Network Controlled Method

FIG. 10 shows an exemplary message flow for a scheduled program in which registration is controlled by the network. The scheduled program in this example is HBO Movie 1 from Table 1. This method does not require the MS 210 to filter out any request from the user. The method relies on the network to indicate whether or not the MS 210 is allowed to register for the scheduled BCMCS program.

At step 1, the BSC 224 sends an overhead message, which indicates that HBO Movie 1, identified by the BCMCS_FLOW_ID(s), is not available at this time. This indication is provided by the absence of the BCMCS_FLOW_ID(s) from the overhead message.

At step 2, if the user requests the HBO Movie 1 at any time, the MS 210 sends a BCMCS registration request for specific BCMCS_FLOW_ID(s) to the BSC 224. At step 3, the BSC/PCF 224 forwards the BCMCS content request to the PDSN 206. The BCMCS content request specifies BCMCS_FLOW_ID(S). At step 4, the PDSN 206 forwards the BCMCS content request to the BCMCS Controller 212. At step 5, the BCMCS Controller 212 has the knowledge of BCMCS schedule. Because it is too early for the MS 210 to register this service, the Controller 212 will send the BCMCS content response with error code included. The error code may include information about when the MS 210 is allowed to register for this service. At step 6, the PDSN 206 sends the BCMCS content response to the BSC/PCF 224 with error code included. At step 7, the BSC/PCF 208 sends the BCMCS registration response to the MS 210 with error code included.

At step 8, some time before the program starts (for example, 1:45 PM), the content server 202 will initiate content setup with MR 218. At this point, some content can be sent out, such as music or advertisement, etc.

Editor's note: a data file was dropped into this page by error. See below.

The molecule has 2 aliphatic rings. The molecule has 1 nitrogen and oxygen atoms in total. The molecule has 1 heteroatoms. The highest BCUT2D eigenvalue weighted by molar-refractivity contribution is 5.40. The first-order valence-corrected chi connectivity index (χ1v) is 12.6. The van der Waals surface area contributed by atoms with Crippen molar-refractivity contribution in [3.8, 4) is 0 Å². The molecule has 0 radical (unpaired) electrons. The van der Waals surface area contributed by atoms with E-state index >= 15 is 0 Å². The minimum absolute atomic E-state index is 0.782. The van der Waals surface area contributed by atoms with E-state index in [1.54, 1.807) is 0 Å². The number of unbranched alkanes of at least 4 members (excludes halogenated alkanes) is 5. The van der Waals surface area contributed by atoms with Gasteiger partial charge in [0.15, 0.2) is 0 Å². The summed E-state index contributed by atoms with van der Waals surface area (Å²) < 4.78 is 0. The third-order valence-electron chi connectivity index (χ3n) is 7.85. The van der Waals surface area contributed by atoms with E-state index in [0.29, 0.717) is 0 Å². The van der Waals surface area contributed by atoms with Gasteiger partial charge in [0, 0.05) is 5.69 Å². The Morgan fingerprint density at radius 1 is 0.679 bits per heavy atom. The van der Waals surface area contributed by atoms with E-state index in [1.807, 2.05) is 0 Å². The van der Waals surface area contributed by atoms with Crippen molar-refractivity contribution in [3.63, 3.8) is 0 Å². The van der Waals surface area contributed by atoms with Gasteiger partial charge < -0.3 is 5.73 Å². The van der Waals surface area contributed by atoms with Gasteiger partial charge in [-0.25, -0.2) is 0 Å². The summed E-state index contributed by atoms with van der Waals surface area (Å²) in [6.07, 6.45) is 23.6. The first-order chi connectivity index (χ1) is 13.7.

At step 9, sometime later, if the user requests the HBO Movie 1, the MS 210 will send a BCMCS Registration to the BSC. Alternatively, if the MS 210 was made aware of the allowed RT, the MS 210 may autonomously send the request to the BSC 224. At step 10, the BSC/PCF 208 forwards the BCMCS content request to the PDSN 206. The BCMCS content request specifies BCMCS_FLOW_IDS(s). At step 11, The PDSN 206 forwards the BCMCS content request to the BCMCS Controller 212.

At step 12, the BCMCS Controller 212 has the knowledge of BCMCS schedule. Because the allowed registered time has started, the controller will send the BCMCS content response to the PDSN 206. At step 13, the PDSN 206 joins Multicast tree via IGMP if this is the first user. This step could occur at any time before the start time of the BCMCS program. At step 14, the PDSN 206 sends the BCMCS content response to the BSC/PCF. At step 15, A8 and A10 connections are established. At step 16, the BSC/PCF sends the BCMCS registration response to the MS to confirm the service has registered successfully. Upon receiving the response from the BS, the MS is tuned to the frequency that will contain the HBO Movie 1. At step 17, the Multicast IP flows are sending on that sector. This step could occur at any time before the start time of the BCMCS program. At step 18, the BSC 224 indicates the content is transmitting over the air via the overhead message. The MS tunes to the BCMCS channel.